Initially, a series of PCAs were performed using the nine size-adjusted surface measurements of entheses as variables, without any a priori group categorization in the sample. Given that some of the size-adjusted variables presented different scales, a correlation matrix was preferred. A total of four PCAs were carried out in this study. For all analyses, the statistical assumptions for PCA were met, including the absence of multivariate outliers, factorability, sample size, and linearity (51). The first two analyses were performed on entheses from the same anatomical side (either left or right) of each specimen in the data set, the third PCA was applied on a mixed-sides data set, and the fourth PCA was based on three entheses (for maximizing sample size). Following standard methodological practice (51), the interpretations of this study relied mainly on factor loadings of 0.30 or above (table S3).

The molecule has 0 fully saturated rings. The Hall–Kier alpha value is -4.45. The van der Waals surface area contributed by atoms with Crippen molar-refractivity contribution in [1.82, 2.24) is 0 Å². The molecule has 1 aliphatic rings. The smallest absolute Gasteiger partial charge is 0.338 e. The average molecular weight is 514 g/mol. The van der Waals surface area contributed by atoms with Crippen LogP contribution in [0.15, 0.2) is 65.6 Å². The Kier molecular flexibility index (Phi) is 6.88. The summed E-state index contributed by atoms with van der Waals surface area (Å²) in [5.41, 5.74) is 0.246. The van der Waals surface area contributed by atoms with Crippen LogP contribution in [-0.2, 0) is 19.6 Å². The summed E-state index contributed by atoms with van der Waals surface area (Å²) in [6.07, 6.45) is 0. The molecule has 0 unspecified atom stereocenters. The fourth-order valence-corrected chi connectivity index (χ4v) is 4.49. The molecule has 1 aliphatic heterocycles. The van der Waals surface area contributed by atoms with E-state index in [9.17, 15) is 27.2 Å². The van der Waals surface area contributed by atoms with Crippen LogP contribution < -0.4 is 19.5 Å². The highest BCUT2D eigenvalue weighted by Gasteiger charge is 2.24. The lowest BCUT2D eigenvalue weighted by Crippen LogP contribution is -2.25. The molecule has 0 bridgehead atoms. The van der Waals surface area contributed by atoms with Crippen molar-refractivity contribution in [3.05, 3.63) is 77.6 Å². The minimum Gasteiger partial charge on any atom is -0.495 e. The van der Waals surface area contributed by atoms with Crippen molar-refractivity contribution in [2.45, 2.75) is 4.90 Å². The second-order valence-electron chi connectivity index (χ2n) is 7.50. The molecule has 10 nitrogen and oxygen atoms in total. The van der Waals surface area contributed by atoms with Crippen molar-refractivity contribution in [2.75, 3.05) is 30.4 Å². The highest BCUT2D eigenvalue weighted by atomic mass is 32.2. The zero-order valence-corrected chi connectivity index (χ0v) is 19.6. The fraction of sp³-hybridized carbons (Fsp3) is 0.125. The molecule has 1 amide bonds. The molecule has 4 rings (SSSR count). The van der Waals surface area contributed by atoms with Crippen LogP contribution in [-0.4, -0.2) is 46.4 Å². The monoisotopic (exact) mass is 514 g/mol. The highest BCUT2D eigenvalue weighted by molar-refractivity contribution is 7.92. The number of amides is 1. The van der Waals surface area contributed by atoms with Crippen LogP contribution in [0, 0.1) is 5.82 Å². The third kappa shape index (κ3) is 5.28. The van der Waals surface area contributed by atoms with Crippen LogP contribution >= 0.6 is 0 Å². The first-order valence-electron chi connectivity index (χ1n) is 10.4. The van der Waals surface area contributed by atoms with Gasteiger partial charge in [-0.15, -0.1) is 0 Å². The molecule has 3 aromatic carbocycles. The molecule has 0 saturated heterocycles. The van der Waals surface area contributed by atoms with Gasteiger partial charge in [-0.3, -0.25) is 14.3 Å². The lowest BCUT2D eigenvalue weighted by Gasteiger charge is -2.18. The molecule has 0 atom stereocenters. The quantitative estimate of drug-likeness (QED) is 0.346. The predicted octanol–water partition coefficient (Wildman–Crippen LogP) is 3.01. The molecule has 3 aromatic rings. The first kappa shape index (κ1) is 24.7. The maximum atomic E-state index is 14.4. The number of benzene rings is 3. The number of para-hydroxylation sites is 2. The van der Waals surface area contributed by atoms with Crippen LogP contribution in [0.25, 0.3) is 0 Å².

In the first two PCAs (figs. S1 to S3), the side used in both analyses for the fossil specimens was the one preserving the most hand entheses (either the left or the right ones). This assessment was rather straightforward, given that the hand bone entheses of most fossil specimens were much better preserved in only one of their two anatomical sides (the left or the right). For the reference sample, the right hand bones were used in the first PCA (figs. S1 and S2), and the left ones were used in the second PCA (fig. S3). The purpose of repeating this process for each side was to investigate whether the anatomical side of the reference material affects the multivariate patterns of the fossil specimens. In addition, for the purpose of increasing the sample size for the fossil sample, one enthesis (adductor pollicis) was omitted in the first PCA (right anatomical side of the reference sample). The second PCA included 20 individuals of the reference sample whose left hand bones were adequately preserved. To maintain this sample size for the reference sample, two entheses had to be removed (adductor pollicis and flexor pollicis longus) from this analysis. Therefore, the first two PCAs of this study (figs. S1 to S3) were based on different anatomical sides as well as different numbers of entheses used. Nevertheless, their main results were in agreement with those of the mixed-sides analysis, which was based on more fossil individuals and all nine entheses.